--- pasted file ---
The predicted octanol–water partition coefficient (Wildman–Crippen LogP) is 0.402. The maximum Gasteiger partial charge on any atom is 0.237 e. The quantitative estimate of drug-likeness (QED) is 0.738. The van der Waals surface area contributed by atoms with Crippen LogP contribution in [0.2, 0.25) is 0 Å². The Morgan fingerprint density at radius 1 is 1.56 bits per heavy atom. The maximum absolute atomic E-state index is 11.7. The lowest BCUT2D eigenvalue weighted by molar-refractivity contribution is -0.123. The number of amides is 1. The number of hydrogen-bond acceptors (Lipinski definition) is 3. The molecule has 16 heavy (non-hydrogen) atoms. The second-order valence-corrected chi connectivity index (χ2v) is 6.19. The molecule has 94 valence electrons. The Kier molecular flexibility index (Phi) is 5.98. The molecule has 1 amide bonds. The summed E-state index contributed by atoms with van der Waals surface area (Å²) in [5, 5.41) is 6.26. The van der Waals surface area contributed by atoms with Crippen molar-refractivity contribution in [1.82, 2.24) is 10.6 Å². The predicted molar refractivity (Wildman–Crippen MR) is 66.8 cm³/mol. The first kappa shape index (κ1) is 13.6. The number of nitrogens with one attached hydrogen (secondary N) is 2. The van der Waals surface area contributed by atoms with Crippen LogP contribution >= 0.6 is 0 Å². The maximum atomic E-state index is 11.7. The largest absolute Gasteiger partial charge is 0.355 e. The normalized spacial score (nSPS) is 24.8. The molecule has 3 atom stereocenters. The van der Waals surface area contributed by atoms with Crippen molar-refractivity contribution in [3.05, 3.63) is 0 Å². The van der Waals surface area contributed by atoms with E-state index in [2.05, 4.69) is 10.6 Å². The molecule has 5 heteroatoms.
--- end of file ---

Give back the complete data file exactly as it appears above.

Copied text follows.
The predicted octanol–water partition coefficient (Wildman–Crippen LogP) is 0.402. The maximum Gasteiger partial charge on any atom is 0.237 e. The quantitative estimate of drug-likeness (QED) is 0.738. The van der Waals surface area contributed by atoms with Crippen LogP contribution in [0.2, 0.25) is 0 Å². The Morgan fingerprint density at radius 1 is 1.56 bits per heavy atom. The maximum absolute atomic E-state index is 11.7. The lowest BCUT2D eigenvalue weighted by molar-refractivity contribution is -0.123. The number of amides is 1. The number of hydrogen-bond acceptors (Lipinski definition) is 3. The molecule has 16 heavy (non-hydrogen) atoms. The second-order valence-corrected chi connectivity index (χ2v) is 6.19. The molecule has 94 valence electrons. The Kier molecular flexibility index (Phi) is 5.98. The molecule has 1 amide bonds. The summed E-state index contributed by atoms with van der Waals surface area (Å²) in [5, 5.41) is 6.26. The van der Waals surface area contributed by atoms with Crippen molar-refractivity contribution in [1.82, 2.24) is 10.6 Å². The predicted molar refractivity (Wildman–Crippen MR) is 66.8 cm³/mol. The first kappa shape index (κ1) is 13.6. The number of nitrogens with one attached hydrogen (secondary N) is 2. The van der Waals surface area contributed by atoms with Crippen LogP contribution >= 0.6 is 0 Å². The maximum atomic E-state index is 11.7. The largest absolute Gasteiger partial charge is 0.355 e. The normalized spacial score (nSPS) is 24.8. The molecule has 3 atom stereocenters. The van der Waals surface area contributed by atoms with Crippen molar-refractivity contribution in [3.05, 3.63) is 0 Å². The van der Waals surface area contributed by atoms with E-state index in [2.05, 4.69) is 10.6 Å². The molecule has 5 heteroatoms.